Drag and drop has improved since its introduction so if you have Moodle 2.3 - 2.6, make sure you have Ajax enabled so you can use this functionality. For those who are on earlier versions, you can add the Drag and drop file upload block to your site.

If you have a file that you want to make available to learners, then you simply have to drag your file over the course page and drop it. This creates a File resource with the default settings (hopefully you will have changed this to how you want them ) and link text which will be the filename.

Drag and drop files

Of course, if you didn’t have the foresight to make the file name the same as the link text you wanted on the course page then you can always use another time-saving feature; edit the link text by clicking the pencil icon – press Enter when you have made the changes.

Changing an activity's link text

Using drag and drop for other files will have some different effects, for instance, dragging a SCORM package onto the course page will create a SCORM activity, a zip file containing files will create a folder resource and extract the files into that folder, and images will give you the option of either adding the image to a new label and showing it on the course page or making it available as a file resource. All these save you the time of having to create the activities/resources.

Image file - the choice of displaying or adding them as a File resource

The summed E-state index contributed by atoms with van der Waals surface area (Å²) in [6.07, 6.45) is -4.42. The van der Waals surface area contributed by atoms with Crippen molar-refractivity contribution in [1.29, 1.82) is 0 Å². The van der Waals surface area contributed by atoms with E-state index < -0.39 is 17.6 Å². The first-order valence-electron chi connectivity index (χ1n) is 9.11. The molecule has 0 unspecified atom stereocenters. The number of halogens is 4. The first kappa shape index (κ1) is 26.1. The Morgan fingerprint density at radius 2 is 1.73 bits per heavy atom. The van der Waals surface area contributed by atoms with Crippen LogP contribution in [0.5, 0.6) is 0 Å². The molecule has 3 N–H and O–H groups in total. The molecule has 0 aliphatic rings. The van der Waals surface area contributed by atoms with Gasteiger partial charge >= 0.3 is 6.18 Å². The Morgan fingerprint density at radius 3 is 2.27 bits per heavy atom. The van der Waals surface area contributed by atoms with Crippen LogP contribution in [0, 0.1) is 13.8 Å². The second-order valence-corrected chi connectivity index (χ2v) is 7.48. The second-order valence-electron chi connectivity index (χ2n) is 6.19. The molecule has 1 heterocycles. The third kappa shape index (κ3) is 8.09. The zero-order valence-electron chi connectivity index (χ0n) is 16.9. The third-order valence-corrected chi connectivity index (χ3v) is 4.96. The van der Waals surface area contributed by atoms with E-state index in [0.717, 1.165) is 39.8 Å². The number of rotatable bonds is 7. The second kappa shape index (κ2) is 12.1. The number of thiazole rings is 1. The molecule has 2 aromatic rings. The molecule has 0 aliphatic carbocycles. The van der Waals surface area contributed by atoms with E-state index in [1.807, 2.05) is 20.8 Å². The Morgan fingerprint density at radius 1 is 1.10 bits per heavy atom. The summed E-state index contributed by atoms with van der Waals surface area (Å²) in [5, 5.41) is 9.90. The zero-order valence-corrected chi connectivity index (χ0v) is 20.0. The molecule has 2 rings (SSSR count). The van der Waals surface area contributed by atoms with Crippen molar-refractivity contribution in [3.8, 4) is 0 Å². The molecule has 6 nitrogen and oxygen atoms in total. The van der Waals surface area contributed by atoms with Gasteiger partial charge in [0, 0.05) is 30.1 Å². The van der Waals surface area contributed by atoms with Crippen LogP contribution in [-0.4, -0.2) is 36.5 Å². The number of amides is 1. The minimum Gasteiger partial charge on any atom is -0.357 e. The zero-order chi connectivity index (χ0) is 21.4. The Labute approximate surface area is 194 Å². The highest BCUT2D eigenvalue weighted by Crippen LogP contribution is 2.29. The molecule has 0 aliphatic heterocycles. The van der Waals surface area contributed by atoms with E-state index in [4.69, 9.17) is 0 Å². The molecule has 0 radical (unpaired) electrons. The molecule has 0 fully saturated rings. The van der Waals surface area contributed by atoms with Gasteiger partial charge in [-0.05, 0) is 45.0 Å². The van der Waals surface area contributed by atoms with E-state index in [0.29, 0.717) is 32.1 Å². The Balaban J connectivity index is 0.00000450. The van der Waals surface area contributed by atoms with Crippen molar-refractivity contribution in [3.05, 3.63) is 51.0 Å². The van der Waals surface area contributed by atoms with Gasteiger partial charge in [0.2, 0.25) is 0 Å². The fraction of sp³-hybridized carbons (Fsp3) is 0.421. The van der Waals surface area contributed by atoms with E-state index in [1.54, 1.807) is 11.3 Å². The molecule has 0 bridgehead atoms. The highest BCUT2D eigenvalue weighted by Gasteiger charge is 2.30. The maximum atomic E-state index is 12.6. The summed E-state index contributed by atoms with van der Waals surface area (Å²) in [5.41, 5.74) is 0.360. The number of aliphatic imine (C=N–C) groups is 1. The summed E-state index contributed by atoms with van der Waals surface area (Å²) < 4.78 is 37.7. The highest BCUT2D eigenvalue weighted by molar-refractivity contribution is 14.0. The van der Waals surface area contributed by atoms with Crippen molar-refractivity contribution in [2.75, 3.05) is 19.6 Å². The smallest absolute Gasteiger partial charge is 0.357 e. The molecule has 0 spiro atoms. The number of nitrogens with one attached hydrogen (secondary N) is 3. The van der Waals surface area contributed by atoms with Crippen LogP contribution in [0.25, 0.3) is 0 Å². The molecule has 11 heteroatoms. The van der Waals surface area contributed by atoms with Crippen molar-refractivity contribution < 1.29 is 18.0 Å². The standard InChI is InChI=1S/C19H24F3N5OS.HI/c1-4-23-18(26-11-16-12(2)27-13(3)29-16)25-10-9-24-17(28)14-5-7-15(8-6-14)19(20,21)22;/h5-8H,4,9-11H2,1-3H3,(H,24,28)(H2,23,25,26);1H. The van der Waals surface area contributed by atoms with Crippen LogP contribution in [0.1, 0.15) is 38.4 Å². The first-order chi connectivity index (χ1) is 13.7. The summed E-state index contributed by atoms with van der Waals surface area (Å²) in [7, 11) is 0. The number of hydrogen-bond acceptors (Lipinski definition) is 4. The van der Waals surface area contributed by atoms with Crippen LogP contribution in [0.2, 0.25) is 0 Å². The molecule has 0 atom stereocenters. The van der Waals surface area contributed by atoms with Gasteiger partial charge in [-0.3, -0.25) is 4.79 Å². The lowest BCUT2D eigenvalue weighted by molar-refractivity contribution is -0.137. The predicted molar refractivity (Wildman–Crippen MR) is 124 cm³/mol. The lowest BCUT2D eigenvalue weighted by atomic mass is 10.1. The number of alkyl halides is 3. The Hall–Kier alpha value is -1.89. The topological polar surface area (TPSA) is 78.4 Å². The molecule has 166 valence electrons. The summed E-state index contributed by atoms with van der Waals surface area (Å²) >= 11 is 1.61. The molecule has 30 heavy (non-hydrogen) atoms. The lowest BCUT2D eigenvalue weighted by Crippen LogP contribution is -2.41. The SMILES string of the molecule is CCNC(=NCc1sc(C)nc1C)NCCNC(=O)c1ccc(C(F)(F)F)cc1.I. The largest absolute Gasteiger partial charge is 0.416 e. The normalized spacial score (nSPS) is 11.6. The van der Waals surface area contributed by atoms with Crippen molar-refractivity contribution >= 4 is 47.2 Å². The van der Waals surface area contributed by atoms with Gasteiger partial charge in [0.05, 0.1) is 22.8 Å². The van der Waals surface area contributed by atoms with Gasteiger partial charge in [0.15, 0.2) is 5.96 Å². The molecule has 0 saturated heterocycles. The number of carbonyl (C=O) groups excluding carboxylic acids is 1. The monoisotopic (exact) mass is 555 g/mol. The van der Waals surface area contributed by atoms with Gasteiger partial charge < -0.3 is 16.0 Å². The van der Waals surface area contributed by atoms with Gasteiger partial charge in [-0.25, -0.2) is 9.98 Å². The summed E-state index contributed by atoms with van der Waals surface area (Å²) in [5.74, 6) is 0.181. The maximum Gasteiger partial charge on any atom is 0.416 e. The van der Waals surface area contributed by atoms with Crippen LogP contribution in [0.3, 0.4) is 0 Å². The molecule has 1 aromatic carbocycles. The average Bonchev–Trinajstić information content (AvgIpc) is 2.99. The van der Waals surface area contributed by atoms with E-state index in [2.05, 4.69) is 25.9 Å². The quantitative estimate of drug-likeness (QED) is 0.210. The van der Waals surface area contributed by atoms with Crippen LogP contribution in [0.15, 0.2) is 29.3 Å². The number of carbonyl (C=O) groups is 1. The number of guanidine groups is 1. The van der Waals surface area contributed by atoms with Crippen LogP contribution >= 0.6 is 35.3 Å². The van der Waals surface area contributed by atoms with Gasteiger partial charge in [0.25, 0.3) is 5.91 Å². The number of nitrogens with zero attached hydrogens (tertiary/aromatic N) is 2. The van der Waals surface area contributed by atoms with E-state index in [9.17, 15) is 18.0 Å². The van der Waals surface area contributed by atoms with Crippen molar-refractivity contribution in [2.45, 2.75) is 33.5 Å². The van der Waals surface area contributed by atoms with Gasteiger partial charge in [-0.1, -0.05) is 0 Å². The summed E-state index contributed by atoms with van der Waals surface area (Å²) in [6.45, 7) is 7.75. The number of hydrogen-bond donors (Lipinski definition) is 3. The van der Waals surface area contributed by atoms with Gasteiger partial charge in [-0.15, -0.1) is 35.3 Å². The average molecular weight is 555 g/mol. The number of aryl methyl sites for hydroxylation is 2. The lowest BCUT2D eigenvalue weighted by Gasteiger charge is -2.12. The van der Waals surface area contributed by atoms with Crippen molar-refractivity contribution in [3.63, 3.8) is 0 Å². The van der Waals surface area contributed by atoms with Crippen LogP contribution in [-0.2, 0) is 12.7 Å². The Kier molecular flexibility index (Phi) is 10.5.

How to use existing content in Moodle

One great way of saving time is to duplicate activities you are using elsewhere, whether from the same Moodle course or a different one.

Duplicating activities in a course allows you to create another instance of that activity with all the same settings. One example of this could be a quiz that you are using for formative assessment in a course, i.e. as part of the learning process, and you wish to duplicate it so that it acts as a summative assessment at the end of a topic too. Note, in this example, you may want to change the questions or, if randomly selected, make sure you have enough questions in the question category for both quizzes and perhaps change the feedback options.

Creating duplicates is straight-forward as you may know; from the Edit setting dropdown on the course page, click Duplicate and a copy of the activity appears below the original.

Duplicating an activity

Duplicating activities between courses can be achieved in a couple of ways; by importing the activity, or by backing it up in its current position and restoring it to another Moodle course.


Importing an activity starts by clicking Import in the Course administration section of the Administration block. Once you have chosen the course you want to take the activity from and selected exactly which activity you want to import, a duplicate of that activity will be created in your current course. You may have to move it as it will be in the same section it was in the original course.